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Innovation in Small Businesses

Innovation in Small Businesses

| On 20, Mar 2008

Praveen Gupta

How can a small business benefit from innovation? Can small business afford innovation? How can innovation help small business grow revenue, and how quickly? These are some of the most frequently asked questions about innovation.

I believe most of the innovation talk is about large businesses benefitting innovation, ignoring the fact that small businesses are a very significant part of the business community in terms of revenue, employment, and opportunities for innovation. Looking from outside, and having worked inside businesses of all sizes, I can tell it is very difficult to move a mountain or roll it over, vs. a rock, or a pebble. One can see that it is relatively easier to be innovative with small businesses, but challenge is its justification. Small businesses tend to be more innovative as they work with fewer resources, are more agile due to fewer layers and reduced organizational complexity, and are more adaptive than larger organizations. However the challenge remains that a smaller company cannot grow like Wal-Mart in billions of dollars, and does not have billions of dollars like Google to invest in innovation.

That leads us to sizing innovation. Smaller businesses tend to focus on Variation type of innovations rather than fundamental innovations as the small businesses supply to Original Equipment Manufacturers (OEMs), or when small businesses are OEMs then they are not dealing with the volume of the larger businesses. The fact remains that purpose of innovation is the same for any business irrespective of its size that is to realize profitable growth.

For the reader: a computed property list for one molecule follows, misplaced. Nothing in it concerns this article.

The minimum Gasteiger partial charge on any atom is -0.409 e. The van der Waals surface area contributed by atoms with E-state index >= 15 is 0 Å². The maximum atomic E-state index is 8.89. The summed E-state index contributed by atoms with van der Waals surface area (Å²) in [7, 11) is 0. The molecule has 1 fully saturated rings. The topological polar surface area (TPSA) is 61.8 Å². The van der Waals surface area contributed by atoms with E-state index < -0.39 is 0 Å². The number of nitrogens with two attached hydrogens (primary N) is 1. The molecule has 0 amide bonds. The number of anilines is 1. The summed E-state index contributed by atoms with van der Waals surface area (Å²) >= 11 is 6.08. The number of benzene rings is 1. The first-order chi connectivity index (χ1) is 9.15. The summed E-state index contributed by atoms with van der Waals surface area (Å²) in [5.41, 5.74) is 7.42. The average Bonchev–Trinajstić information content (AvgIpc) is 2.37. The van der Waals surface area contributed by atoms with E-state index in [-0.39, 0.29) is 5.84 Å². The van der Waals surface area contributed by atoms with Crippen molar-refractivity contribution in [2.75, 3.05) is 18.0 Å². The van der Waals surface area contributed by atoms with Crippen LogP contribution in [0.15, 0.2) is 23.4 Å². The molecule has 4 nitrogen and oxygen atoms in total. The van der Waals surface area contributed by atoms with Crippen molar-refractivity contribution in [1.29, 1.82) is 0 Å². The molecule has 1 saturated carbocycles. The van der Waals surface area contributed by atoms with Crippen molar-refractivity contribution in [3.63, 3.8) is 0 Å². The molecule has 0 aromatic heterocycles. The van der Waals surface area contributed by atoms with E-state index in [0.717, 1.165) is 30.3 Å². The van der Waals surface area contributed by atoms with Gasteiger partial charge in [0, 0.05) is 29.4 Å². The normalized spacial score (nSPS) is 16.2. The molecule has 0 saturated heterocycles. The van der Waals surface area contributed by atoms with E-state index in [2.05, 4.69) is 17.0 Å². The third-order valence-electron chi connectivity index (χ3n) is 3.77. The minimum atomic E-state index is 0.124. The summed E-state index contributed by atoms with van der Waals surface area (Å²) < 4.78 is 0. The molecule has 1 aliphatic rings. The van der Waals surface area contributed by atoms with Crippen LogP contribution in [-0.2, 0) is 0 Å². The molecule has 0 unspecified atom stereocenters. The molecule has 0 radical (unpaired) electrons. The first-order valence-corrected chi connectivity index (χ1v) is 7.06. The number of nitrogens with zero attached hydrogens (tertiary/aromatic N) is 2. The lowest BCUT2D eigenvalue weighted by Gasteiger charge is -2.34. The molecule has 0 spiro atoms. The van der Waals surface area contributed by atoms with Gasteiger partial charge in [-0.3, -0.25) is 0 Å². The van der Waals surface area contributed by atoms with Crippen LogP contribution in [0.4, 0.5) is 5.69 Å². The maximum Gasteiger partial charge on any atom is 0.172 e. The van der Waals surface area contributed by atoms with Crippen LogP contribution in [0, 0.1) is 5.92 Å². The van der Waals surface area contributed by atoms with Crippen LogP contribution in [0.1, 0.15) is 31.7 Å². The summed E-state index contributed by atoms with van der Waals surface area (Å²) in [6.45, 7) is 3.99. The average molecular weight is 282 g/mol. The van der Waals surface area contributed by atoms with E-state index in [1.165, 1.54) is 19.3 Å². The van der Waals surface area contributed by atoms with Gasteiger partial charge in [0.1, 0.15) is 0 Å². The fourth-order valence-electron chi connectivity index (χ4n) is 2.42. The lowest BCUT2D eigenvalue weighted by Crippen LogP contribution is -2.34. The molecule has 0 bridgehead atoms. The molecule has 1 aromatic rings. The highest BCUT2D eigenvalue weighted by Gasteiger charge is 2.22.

To achieve the profitable growth, the company must identify opportunities to develop new solutions, be products or services. To identify opportunities for revenue growth, leadership must recognize its position in the market place, listen to its customers, understand suppliers’ capability, and utilize its employee’s intellectual potential. Benchmarking for knowing position in the industry, Kano’s model for listening to customer requirements, value-based partnership for suppliers’ capability, and the management process for employee ideas are some of the tools to deploy. Evaluation of various ideas for revenue growth, feasibility of the solution, resources, and capability to commercialize are critical factors for creativity to become innovation. There must be a formula that is suitable for the industry, and customized for the company to evaluate revenue potential of the solution in the available market segment. One must be realistic in assessing the market potential.

Half the solution to revenue growth is realized once the opportunities to grow revenue are identified. Rest of the innovation process must include steps for developing innovative solutions quickly, be able to produce and reproduce, and optimize in operations to minimize waste. In order to convert solutions into cash, one can learn from Microsoft’s model of partnerships with potential customers, distributors, or resellers. In other words, strong marketing and utilizing multiple channels to commercialize its solutions have been Microsoft’s secret to rise from its early beginnings, similar to any small business.

Finally one must remember a small business can not afford to take the same amount of time to develop its innovation. Small businesses must innovate faster than the larger businesses, and must innovate for now rather than for future.

If you would like to share your ideas about innovation in small businesses, please comment.